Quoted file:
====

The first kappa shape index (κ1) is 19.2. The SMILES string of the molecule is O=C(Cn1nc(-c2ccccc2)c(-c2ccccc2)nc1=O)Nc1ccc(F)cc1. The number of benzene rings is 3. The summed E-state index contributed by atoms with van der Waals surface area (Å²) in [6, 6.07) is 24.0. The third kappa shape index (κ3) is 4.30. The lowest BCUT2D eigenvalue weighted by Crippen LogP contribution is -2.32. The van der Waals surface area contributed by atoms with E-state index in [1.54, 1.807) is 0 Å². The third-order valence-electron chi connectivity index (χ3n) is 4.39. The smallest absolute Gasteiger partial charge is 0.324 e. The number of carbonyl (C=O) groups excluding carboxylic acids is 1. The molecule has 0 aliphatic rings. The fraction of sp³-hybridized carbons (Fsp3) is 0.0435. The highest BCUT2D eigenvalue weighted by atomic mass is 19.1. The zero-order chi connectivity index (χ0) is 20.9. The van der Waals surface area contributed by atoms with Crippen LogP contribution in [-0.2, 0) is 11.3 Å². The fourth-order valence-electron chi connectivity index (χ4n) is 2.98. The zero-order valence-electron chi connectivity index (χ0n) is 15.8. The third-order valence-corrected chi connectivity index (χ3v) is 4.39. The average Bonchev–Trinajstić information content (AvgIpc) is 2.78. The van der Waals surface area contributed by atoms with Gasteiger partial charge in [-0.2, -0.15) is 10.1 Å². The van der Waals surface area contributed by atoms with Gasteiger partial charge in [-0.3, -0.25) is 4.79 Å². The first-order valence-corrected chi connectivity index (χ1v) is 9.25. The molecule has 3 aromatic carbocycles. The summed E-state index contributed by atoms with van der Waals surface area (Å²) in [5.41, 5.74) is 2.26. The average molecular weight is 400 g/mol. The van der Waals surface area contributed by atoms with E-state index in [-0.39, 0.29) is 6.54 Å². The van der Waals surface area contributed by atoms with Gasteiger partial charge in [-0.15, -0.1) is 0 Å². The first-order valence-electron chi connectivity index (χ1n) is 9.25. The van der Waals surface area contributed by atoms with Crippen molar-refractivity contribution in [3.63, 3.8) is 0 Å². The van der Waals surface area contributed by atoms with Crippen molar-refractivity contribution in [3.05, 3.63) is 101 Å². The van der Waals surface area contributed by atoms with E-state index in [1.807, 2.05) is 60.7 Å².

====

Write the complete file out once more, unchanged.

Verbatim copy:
The first kappa shape index (κ1) is 19.2. The SMILES string of the molecule is O=C(Cn1nc(-c2ccccc2)c(-c2ccccc2)nc1=O)Nc1ccc(F)cc1. The number of benzene rings is 3. The summed E-state index contributed by atoms with van der Waals surface area (Å²) in [6, 6.07) is 24.0. The third kappa shape index (κ3) is 4.30. The lowest BCUT2D eigenvalue weighted by Crippen LogP contribution is -2.32. The van der Waals surface area contributed by atoms with E-state index in [1.54, 1.807) is 0 Å². The third-order valence-electron chi connectivity index (χ3n) is 4.39. The smallest absolute Gasteiger partial charge is 0.324 e. The number of carbonyl (C=O) groups excluding carboxylic acids is 1. The molecule has 0 aliphatic rings. The fraction of sp³-hybridized carbons (Fsp3) is 0.0435. The highest BCUT2D eigenvalue weighted by atomic mass is 19.1. The zero-order chi connectivity index (χ0) is 20.9. The van der Waals surface area contributed by atoms with Crippen LogP contribution in [-0.2, 0) is 11.3 Å². The fourth-order valence-electron chi connectivity index (χ4n) is 2.98. The zero-order valence-electron chi connectivity index (χ0n) is 15.8. The third-order valence-corrected chi connectivity index (χ3v) is 4.39. The average Bonchev–Trinajstić information content (AvgIpc) is 2.78. The van der Waals surface area contributed by atoms with Gasteiger partial charge in [-0.2, -0.15) is 10.1 Å². The van der Waals surface area contributed by atoms with Gasteiger partial charge in [-0.3, -0.25) is 4.79 Å². The first-order valence-corrected chi connectivity index (χ1v) is 9.25. The molecule has 3 aromatic carbocycles. The summed E-state index contributed by atoms with van der Waals surface area (Å²) in [5.41, 5.74) is 2.26. The average molecular weight is 400 g/mol. The van der Waals surface area contributed by atoms with E-state index in [-0.39, 0.29) is 6.54 Å². The van der Waals surface area contributed by atoms with Gasteiger partial charge in [-0.15, -0.1) is 0 Å². The first-order valence-electron chi connectivity index (χ1n) is 9.25. The van der Waals surface area contributed by atoms with Crippen molar-refractivity contribution in [3.63, 3.8) is 0 Å². The van der Waals surface area contributed by atoms with Crippen molar-refractivity contribution in [3.05, 3.63) is 101 Å². The van der Waals surface area contributed by atoms with E-state index in [1.807, 2.05) is 60.7 Å².